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Miss Charlotte tatlock's Wedding Day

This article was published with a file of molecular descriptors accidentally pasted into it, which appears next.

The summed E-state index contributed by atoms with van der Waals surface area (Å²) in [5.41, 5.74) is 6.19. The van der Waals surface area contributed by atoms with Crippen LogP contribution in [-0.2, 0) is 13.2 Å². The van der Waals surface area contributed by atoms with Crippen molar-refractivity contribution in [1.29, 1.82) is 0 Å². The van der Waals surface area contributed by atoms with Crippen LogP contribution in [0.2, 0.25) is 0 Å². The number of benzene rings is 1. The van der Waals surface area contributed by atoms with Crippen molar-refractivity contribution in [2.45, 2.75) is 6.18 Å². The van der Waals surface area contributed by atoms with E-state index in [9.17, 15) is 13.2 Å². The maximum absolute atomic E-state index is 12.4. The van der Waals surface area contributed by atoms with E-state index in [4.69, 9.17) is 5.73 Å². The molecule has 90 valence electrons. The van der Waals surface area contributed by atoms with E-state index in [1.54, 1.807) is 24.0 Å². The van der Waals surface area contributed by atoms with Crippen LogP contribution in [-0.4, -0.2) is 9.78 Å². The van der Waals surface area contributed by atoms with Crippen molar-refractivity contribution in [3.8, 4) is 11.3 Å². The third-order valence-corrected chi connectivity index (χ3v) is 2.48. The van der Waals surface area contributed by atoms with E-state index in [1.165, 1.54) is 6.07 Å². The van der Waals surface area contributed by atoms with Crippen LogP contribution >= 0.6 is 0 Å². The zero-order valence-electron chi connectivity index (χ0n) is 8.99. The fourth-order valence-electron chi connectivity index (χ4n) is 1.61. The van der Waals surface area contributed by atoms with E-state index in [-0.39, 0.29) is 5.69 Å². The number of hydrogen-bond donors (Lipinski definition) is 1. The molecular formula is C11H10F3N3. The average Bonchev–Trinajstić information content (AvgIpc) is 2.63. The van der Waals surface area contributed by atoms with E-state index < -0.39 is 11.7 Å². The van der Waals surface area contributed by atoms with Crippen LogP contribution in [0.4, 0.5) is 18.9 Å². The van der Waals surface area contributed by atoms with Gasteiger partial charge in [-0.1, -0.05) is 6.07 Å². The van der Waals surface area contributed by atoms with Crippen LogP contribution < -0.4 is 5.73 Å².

Some women's lives are defined by a single trait: golden hair, perhaps, or a grating laugh. A woman might have feet as large as tubs, or remarkable musical talents. If someone had asked her, Charlotte atlock would have unhesitatingly pointed to her defining trait. She was unlucky. !nlucky is not the same thing as desperate. She had never been hungry, or beaten, or forced to work long hours in dim light. She wasn't ugly or deformed or illegitimate. "ut good luck had always evaded her. A case in point# $ne evening she fell in love with a winsome, laughing man who seemed to share her delight in the evening. hey danced all night, and she drifted home, her head full of dreams of marriage and babies. %er bad luck showed its hand when the man in &uestion '(ord "arnabe )eeves* was declared mad and carted off to the country shortly thereafter. +hile her parents were alive, her bad luck was reflected in small things, like a favorite doll being grabbed by a organ,grinder's monkey in the street. %er mother had been the daughter of a nobleman, and so family and friends invited the family everywhere. %er father's income had been sufficient to clothe them, and feed them, and send them on a cheerful whirlwind of happy activities during the season. hen her father was struck down by a man hauling turnips to the (ondon market. As everyone whispered at his funeral: very bad luck. urnips and mad lovers combined with her mother's small income to narrow Charlotte's life. She and her sister -ay kept to a small circle of balls and f.tes each season. Shortly after her mother passed away of influen/a, her sister -ay fell in love with an inestimable gentleman named -r. -uddle. %e was not only muddled in his thinking, but arrogant to boot. Charlotte found his officiousness intolerable. +hen -ay married -r. -uddle... what would Charlotte do# In all, there was a great deal of the bad kind of luck about, and it was enough to make a woman very cross. hen she met a man who seemed to en0oy talking to her, who celebrated her intelligence and wit. %er bad luck intact, that man was the 1uke of "eaumont, married to one of the most beautiful women in 2ngland 3 and "eaumont didn't even make a pretense of finding her attractive. hen one morning a letter arrived, brought to their house by luck of the other kind. It was a letter franked 'and written* by the 1uke of 4illiers, a man of such magnificent elegance and high ton that Charlotte had only ga/ed at him from afar. hey had been at the same table during a dinner party the year before, though he hadn't even noticed her, let alone said a word to her.